High schools[edit]

Cy-Fair High School
Jersey Village High School

There are 12 high schools in unincorporated Harris County and one in Jersey Village, a total of 13 high schools in the district.

Middle schools[edit]

Cook Middle School
  • Anthony Middle School [1]
  • Aragon Middle School [2]
  • Arnold Middle School [3]
  • Bleyl Middle School [4]
    • National Blue Ribbon School in 1983-84 and 1990-91 [20]
  • Campbell Middle School [5]
  • Cook Middle School [6]
  • Dean Middle School [7] (Houston)
  • Goodson Middle School [8]
  • Hamilton Middle School [9]
  • Hopper Middle School [10]
  • Kahla Middle School [11]
  • Labay Middle School [12]
    • National Blue Ribbon School in 1988-89, 1992–93, and 1997–98 [20]
  • Rowe Middle School [13]
  • Salyards Middle School [14]
  • Smith Middle School [15]
  • Spillane Middle School [16]
  • Sprague Middle School


  • Thornton Middle School [18]
    • National Blue Ribbon School in 1999-2000 [20]
  • Truitt Middle School [19]
  • Watkins Middle School [20]
    • National Blue Ribbon School in 2001-02 [20]

Elementary schools[edit]

Owens Elementary School
E. S. Post Elementary School (Under construction)

Other Facilities[edit]

The Berry Center

The district headquarters, the 136,000-square-foot (12,600 m2) Instructional Support Center (ISC), is a former shopping center that was previously owned by the Federal Deposit Insurance Corporation (FDIC). The district purchased it for $1.4 million, with the previous tenants being a part of the CFISD agreement to purchase the building. After the purchase, CFISD renovated 123,000 square feet (11,400 m2) of the facility. The district had spent $9 million to build its previous headquarters on Windfern Road, which had opened in 1978.[21]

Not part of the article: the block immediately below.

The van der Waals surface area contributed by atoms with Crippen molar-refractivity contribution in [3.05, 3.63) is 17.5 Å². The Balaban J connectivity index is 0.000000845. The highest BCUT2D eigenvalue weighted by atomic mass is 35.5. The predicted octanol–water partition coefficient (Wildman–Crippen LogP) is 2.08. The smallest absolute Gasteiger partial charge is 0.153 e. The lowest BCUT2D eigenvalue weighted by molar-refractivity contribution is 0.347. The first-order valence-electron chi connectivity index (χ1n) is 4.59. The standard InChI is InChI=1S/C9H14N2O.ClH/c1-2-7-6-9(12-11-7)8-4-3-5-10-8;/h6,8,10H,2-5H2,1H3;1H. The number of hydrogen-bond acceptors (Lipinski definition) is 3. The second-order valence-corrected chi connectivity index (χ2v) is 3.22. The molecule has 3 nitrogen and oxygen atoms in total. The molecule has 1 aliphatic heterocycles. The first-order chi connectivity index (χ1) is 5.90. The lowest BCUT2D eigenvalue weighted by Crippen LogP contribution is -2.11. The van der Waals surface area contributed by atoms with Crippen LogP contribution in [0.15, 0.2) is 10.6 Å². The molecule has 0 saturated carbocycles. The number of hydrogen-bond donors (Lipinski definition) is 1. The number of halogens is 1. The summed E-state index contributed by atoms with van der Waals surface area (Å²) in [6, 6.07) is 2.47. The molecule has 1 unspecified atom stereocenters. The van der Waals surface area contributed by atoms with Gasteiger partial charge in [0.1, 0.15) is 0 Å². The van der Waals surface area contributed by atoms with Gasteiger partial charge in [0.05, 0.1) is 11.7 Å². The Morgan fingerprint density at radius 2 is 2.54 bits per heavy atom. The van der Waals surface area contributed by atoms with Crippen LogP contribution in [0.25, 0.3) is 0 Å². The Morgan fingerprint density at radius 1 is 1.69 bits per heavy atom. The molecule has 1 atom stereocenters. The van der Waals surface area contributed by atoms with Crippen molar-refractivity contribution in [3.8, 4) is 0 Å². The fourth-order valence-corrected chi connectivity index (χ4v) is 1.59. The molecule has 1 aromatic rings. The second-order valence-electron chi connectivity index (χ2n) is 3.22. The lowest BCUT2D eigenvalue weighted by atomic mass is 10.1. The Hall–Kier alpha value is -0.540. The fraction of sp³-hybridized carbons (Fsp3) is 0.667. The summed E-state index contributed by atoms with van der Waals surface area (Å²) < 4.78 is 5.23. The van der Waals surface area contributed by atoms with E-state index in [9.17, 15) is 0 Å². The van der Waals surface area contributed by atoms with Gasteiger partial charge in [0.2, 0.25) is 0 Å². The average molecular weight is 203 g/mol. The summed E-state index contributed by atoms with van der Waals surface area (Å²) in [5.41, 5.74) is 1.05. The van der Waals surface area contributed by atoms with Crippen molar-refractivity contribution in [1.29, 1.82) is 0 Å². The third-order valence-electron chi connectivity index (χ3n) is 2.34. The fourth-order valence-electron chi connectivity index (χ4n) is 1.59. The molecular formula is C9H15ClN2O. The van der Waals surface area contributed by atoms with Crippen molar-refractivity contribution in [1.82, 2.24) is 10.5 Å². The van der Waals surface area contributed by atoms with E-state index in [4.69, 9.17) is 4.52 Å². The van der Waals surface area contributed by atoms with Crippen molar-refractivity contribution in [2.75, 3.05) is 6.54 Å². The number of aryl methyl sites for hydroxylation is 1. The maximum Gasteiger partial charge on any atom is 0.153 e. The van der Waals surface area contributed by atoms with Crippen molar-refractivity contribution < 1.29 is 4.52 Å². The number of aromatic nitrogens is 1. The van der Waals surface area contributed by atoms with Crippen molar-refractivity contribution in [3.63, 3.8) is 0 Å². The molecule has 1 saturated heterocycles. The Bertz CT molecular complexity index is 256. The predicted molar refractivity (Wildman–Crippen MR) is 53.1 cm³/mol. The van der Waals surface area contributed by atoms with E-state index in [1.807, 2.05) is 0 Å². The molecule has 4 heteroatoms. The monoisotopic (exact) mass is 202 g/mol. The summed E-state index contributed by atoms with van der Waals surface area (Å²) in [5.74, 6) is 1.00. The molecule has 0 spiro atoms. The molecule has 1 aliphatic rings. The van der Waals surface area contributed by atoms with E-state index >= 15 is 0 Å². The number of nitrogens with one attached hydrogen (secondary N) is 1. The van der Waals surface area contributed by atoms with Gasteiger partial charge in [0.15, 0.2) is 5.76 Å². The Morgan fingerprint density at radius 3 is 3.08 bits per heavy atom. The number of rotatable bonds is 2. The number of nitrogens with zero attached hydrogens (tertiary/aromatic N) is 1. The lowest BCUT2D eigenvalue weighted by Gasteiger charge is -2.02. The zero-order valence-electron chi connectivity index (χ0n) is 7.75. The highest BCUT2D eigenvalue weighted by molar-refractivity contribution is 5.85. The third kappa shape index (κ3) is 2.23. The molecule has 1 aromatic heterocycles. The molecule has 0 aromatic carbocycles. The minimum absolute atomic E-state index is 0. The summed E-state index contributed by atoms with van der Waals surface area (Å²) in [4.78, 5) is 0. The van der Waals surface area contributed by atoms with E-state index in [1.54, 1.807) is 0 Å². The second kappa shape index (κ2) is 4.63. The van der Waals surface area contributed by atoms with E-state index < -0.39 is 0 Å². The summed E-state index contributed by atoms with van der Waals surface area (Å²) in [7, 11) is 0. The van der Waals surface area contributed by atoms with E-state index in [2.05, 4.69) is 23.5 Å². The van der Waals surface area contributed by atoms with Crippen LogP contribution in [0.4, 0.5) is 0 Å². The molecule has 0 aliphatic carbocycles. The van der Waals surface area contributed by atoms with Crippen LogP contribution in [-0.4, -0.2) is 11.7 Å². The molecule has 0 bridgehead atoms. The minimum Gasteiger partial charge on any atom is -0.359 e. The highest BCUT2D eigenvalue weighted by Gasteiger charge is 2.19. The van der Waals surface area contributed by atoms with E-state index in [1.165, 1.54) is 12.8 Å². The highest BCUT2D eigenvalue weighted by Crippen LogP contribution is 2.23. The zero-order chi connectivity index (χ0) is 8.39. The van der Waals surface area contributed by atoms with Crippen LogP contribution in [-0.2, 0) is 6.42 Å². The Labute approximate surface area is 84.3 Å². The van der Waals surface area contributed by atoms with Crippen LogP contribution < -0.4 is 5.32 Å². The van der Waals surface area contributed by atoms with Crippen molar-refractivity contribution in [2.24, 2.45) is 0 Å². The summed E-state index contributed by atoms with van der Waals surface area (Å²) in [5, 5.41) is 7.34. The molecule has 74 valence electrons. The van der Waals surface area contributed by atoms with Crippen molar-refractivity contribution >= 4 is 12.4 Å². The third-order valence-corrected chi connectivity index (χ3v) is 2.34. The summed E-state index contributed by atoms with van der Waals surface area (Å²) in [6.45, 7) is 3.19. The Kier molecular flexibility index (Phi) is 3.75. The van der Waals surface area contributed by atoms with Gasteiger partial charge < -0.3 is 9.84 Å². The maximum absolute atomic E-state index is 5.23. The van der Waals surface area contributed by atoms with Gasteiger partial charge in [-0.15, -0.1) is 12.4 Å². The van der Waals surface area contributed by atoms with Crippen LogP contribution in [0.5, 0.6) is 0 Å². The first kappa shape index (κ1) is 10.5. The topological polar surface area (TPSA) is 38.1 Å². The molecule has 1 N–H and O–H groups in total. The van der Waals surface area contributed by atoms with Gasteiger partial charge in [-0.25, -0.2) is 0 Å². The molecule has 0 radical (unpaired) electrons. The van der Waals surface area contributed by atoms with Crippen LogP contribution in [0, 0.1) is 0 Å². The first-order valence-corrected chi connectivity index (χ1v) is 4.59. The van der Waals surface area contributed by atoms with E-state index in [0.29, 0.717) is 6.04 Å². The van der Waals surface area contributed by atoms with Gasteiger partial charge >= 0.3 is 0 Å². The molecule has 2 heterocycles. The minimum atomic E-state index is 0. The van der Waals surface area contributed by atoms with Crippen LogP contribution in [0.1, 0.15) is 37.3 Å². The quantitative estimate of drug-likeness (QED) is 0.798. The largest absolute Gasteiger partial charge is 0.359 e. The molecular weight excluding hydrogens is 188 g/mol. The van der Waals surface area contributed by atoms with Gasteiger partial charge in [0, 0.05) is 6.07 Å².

See also[edit]


  1. ^ a b c "Search for Public School Districts – District Detail for CYPRESS-FAIRBANKS ISD". National Center for Education Statistics. Institute of Education Sciences.
  2. ^ "City of Houston City limits" (PDF). City of Houston. Archived from the original (PDF) on 2019-05-23. Retrieved 2019-05-23. - The school is not in the Houston city limits.
  3. ^ Home. Cypress-Fairbanks Independent School District. Retrieved on May 24, 2019. "Cypress-Fairbanks ISD 10300 Jones Road Houston, Texas 77065"
  4. ^ "2010 Accountability Rating System". Texas Education Agency. Archived from the original on 2011-11-14.
  5. ^ "District Map Archived 2008-04-07 at the Wayback Machine." Cypress-Fairbanks Independent School District.
  6. ^ "Locate a Community Technology Center (CTC) in your Super Neighborhood! Archived March 31, 2009, at the Wayback Machine." City of Houston.
  7. ^ "2013-2014 District Profile". Cypress Fairbanks Independent School District.
  8. ^ Tresaugue, Matthew. "North Harris Montgomery going for shorter name." Houston Chronicle. 1 Nov 2007.
  9. ^ "About CFISD - Enrollment Information". 2006-10-27. Archived from the original on 27 October 2006. Retrieved 2022-02-04.
  10. ^ ""CyFair ISD Family History". Archived from the original on 2008-08-20. Retrieved 2008-08-20.." Cypress-Fairbanks Independent School District. Retrieved on April 20, 2009.
  11. ^ a b c "History of CFISD Archived 2012-05-02 at the Wayback Machine." Cypress-Fairbanks Independent School District. Retrieved on April 20, 2009.
  12. ^ "Methodology (2012)". CHILDREN AT RISK. Archived from the original on 22 July 2012. Retrieved 10 July 2012.
  13. ^ Mellon, Ericka. "K-12 Journalist Houston Chronicle". Houston Chronicle. Retrieved 10 July 2012.
  14. ^ "Lockdown buttons and bullet-resistant glass | Cy-Fair ISD shows off enhanced security measures". July 11, 2022. Retrieved 2023-01-04.
  15. ^ Ferguson, John Wayne (2022-08-08). "Cy-Fair ISD students must now get parents' permission to borrow books at school library". Houston Chronicle. Retrieved 2022-08-09.
  16. ^ Mellon, Ericka. "Cy-Fair ISD recruits Galena Park superintendent." Houston Chronicle. May 24, 2011.
  17. ^ "Cypress-Fairbanks ISD". The Texas Tribune. 8 December 2015. Archived from the original on February 17, 2020. Retrieved February 17, 2020.
  18. ^ Mellon, Ericka. "Tax break will cost Cy-Fair students." Houston Chronicle. August 3, 2009. Retrieved on August 5, 2009.
  19. ^ CFISD Bond Referendum Passes with Overwhelming Voter Support
  20. ^ a b c d e f g h i Blue Ribbon Schools Program, Schools Recognized 1982-1983 Through 1999-2002 (PDF) Archived March 26, 2009, at the Wayback Machine
  21. ^ "Instructional Support Center (ISC)". Cypress-Fairbanks Independent School District. 1999-11-03. Archived from the original on 1999-11-03. Retrieved 2020-03-11.

External links[edit]